1. Claimant was last employed as a Fitter and Adjustor by the Olivetti Corporation of America for two years at a final rate of $4.44 per hour and her last day of work was June 10, 1976.

2. On June 9, 1976, the claimant and another employe engaged in a physical altercation in the washroom of the employer's establishment.

3. During the fight, which occurred after the end of the claimant's shift, both employes exchanged blows with each other.

4. On June 10, 1976, the claimant was discharged for fighting on company premises.

On these findings, the Board concluded that the Claimant was ineligible for benefits because her actions constituted willful misconduct as defined in Section 402(e) of the Act.

It is well settled that the burden of proving willful misconduct is on the employer. Kentucky Fried Chicken of Altoona, Inc. v. Unemployment Compensation Board of Review, 10 Pa. Commonwealth Ct. 90, 309 A.2d 165 (1973). In the instant appeal, the testimony before the referee was presented by the Claimant and the employer's representative. The employer's representative did not witness the altercation. His testimony was based upon an investigation he made immediately after the incident by questioning the Claimant

[ 39 Pa. Commw. Page 145]

    and her adversary. As we have noted, that testimony is sufficient to warrant the Board's findings of fact, but the question remains of whether those findings warrant the conclusion that the Claimant was guilty of willful misconduct. Of course, this is a different question from that of whether the employer had the right to discharge the employee. The Claimant maintained in her testimony that she did not instigate the physical contact and that she had no opportunity to retreat in order to avoid the altercation. It has been held that where facts have been established which justify good cause for the alleged misconduct, benefits should not be denied. Frumento v. Unemployment Compensation Board of Review, 466 Pa. 81, 351 A.2d 631 (1976).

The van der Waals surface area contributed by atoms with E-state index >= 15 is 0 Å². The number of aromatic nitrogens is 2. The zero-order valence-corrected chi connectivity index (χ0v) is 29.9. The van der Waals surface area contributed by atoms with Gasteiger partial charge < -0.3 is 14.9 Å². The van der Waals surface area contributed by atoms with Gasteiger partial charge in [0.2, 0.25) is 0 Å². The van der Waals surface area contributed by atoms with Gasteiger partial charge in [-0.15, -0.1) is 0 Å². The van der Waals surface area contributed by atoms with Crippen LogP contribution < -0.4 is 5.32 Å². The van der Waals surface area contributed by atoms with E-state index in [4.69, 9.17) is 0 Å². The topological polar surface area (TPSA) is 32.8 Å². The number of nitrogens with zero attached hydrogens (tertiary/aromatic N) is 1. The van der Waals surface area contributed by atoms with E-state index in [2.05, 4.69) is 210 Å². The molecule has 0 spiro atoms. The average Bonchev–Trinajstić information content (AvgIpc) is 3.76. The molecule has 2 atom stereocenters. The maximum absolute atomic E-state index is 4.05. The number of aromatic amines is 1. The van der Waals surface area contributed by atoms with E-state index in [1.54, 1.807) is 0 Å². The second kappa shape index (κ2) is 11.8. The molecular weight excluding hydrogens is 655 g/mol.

Here, the Board's findings establish only that the fight occurred in the washroom after working hours and that both employees exchanged blows. The Board concluded from those facts alone, and without consideration of the issue of justification, that the Claimant was guilty of willful misconduct. As we have also previously noted, the Claimant's unrebutted testimony, if believed, is that she was not the aggressor and that she could not in any way avoid the aggressor. We conclude that the present findings of fact in this case do not demonstrate "willful disregard of the employer's intent or rules or the standard of conduct the employer has a right to expect." Frumento, supra, at 87, 351 A.2d at 634.

Accordingly, we must also conclude that the Board's present findings are insufficient as a matter of law to establish willful misconduct resulting in a denial of unemployment compensation benefits to the Claimant. Therefore, we will remand to the Board for the making of new and adequate findings of fact. See Curtis v. Unemployment Compensation Board of Review,

[ 39 Pa. Commw. Page 14632]

Pa. Commonwealth Ct. 462, 379 A.2d 1069 (1977).

Order

And Now, this 11th day of December, 1978, this case is remanded to the Unemployment Compensation Board of Review for the making of new and adequate findings of fact.

Disposition

Case remanded.

19781211